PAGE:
8. If I wanted to teach a 4th and 7th grader at home for a few months using this program, what would I need to buy?
  9. For a while now, I have wanted an all-in-one curriculum to work for me and my kids, ages PreK-6th grade next year. I tried Memoria Press and have looked extensively into Tapestry of Grace, Sonlight, My Father's World, etc. None of them seemed to be the right fit. I FINALLY realized that what I am really looking for is a BOOKLIST. We have our skill subjects pretty well covered with Singapore Math, WTM/IEW Language Arts, and MP Latin. But having great books already lined up for me for the year would be so helpful. Reading really brings our family a lot of joy, and I want us to begin to highlight our encounters with great IDEAS and CONTENT more in our homeschool. I'm mostly looking for: 1. Read alouds - history, science, biographies, literature, Bible, art, etc. read alouds for my 6th, 5th, and 2nd graders. We're doing MasterBooks biology science with our co-op and Story of the World 3 at home with Dad. I'd love some good books to supplement these subjects - related to our topic or not. I also want to bring a broader variety of subjects to our read alouds. I haven't read too many nonfiction read alouds over the years - we have great a ton of great literature and will continue to do so. 2. Books for my 6th and 5th graders to read independently. My 6th grader is a voracious reader so just keeping good books in stock for him is a challenge right now. My 5th grader is beginning to amp up his reading also. 3. I want to look more into narration and outlining and other ways to gain a rich experience with our reading as well. I've recently been drawn to A Gentle Feast, but I don't know if it is just more than I need. I have looked at Ambleside Online before, but I was hesitant about the books. (It is nice that it is free though :) Do you all have any recommendations for me? What am I looking for??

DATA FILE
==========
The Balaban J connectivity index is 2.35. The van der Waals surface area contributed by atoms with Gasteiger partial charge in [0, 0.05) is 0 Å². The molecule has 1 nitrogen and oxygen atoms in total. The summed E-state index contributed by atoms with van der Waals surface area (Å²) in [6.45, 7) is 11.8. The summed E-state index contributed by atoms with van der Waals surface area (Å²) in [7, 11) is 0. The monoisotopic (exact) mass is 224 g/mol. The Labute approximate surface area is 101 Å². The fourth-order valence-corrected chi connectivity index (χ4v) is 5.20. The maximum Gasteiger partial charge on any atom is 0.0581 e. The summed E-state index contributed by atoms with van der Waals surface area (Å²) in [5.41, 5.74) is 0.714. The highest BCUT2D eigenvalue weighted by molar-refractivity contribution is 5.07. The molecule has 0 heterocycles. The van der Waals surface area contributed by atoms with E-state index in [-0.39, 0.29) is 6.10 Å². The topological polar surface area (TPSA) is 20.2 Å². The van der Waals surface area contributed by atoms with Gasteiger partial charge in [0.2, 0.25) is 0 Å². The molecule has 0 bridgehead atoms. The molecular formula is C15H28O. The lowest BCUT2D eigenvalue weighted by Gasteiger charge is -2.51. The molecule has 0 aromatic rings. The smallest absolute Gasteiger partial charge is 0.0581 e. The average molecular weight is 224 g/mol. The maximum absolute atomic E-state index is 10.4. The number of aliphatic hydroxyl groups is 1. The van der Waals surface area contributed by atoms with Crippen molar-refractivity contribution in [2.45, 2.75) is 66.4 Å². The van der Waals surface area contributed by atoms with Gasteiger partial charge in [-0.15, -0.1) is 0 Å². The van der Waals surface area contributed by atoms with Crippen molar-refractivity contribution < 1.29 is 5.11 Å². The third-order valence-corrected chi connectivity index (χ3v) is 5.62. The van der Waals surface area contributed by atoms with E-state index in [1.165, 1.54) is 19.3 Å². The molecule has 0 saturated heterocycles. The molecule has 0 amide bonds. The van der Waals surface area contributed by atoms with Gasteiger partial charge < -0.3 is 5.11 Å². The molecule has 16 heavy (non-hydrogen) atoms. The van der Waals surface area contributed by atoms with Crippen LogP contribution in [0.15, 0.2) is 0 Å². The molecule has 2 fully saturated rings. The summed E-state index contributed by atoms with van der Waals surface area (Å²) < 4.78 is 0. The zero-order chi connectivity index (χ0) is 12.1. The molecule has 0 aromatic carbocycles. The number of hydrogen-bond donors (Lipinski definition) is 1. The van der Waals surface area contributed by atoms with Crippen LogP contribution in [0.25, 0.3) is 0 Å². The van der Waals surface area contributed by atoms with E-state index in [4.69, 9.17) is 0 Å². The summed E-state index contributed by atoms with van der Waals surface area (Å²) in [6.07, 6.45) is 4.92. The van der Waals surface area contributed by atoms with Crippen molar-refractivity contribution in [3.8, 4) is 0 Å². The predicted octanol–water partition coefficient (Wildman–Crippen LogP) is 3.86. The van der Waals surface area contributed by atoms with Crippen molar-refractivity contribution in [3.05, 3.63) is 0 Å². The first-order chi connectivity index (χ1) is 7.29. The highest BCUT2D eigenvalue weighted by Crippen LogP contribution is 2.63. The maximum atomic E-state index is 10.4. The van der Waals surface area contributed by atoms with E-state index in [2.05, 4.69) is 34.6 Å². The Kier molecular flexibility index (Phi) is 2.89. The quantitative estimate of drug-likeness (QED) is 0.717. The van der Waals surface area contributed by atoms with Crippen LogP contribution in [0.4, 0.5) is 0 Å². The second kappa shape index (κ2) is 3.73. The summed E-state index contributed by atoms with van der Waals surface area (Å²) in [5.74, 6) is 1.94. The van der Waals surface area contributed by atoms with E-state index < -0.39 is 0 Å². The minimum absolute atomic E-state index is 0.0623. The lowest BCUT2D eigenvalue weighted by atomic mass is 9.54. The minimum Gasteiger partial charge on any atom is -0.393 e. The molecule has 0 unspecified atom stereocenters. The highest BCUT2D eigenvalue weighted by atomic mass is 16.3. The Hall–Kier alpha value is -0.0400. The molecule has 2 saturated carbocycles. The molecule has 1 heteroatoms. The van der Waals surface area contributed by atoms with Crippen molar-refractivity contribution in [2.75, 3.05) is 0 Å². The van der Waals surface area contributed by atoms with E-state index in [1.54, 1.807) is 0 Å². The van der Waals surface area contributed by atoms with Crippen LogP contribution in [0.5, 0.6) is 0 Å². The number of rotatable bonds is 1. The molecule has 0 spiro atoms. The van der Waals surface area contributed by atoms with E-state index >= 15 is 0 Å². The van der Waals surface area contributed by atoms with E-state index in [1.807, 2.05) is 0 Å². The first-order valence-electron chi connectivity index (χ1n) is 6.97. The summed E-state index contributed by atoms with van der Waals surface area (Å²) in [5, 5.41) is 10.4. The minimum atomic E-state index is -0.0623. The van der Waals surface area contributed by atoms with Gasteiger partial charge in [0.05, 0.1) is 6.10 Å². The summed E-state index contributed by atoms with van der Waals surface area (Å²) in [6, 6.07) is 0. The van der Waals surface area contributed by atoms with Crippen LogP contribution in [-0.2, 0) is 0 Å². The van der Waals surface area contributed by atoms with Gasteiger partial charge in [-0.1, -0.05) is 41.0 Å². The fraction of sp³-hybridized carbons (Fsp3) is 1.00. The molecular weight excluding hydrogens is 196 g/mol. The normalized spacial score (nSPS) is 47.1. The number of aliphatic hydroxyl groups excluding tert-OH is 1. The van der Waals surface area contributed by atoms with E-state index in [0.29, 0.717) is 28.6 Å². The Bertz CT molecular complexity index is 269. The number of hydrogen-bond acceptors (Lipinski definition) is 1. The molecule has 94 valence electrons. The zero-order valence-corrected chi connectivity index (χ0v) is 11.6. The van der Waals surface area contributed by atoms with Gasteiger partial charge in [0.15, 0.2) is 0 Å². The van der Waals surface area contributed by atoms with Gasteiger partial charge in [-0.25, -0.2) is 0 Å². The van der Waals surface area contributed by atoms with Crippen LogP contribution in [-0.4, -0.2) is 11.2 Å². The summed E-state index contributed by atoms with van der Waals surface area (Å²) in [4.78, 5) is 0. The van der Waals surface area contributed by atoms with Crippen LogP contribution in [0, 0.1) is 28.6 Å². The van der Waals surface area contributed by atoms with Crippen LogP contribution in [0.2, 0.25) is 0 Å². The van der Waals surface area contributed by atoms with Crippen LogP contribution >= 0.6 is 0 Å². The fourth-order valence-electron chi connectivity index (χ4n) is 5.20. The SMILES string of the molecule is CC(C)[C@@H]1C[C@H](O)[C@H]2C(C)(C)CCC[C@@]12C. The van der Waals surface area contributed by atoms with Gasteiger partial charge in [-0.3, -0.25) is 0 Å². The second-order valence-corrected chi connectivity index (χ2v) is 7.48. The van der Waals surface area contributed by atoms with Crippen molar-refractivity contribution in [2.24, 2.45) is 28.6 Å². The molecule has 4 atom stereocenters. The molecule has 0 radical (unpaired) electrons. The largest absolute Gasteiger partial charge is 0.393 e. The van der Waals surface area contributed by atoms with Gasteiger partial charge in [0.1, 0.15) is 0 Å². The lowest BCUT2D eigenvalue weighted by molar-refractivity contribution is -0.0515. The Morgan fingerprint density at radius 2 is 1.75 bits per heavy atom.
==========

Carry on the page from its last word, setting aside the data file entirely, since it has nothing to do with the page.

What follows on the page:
10. I recall I did not like Singapore Math until level 3. I own all the textbooks and some supplemental books through level 6. Daughter was doing Math In Focus at her charter school. It was not going the best, but the teacher was not good at teaching it. The teacher would make up weird worksheets on lined paper and then xerox them and hand them out and none of the kids or parents really knew what she was getting at. She pretty much got through MIF 2A. At home, she can test out of 2A of US edition Singapore Math, but I can see she is really working at it. However, she did get the problems correct. I started with Beast Academy 2A, which I had at home anyway. Daughter hated it. She said right off she hates the monsters. Then, she hated the problems. They were too hard, they were too puzzle like. They were not straight forward enough. Fine. Then I started with Singapore Math 2B. She can do it, but it is clear she is struggling and working hard during the lessons. (is it okay to use manipulatives for everything?) Then I got the bright idea to back up and just do 2A. Okay, fine. She has joy in this. It is so easy for her! She is enjoying it because it is easy. Also, she is an older 2nd grader. She turned 8 at the beginning of the year. I am toying with 1) just starting with book 2A 2) going forward with book 2B and not concerning myself with how much we use manipulatives 3) picking a different program. For other programs, I am seriously considering MM or TGTB or Math for a Living Education. Also, FYI, she used to be good at math. I think the charter school wore her down, a lot. I am also seriously considering the first two options. I am totally on the fence about this!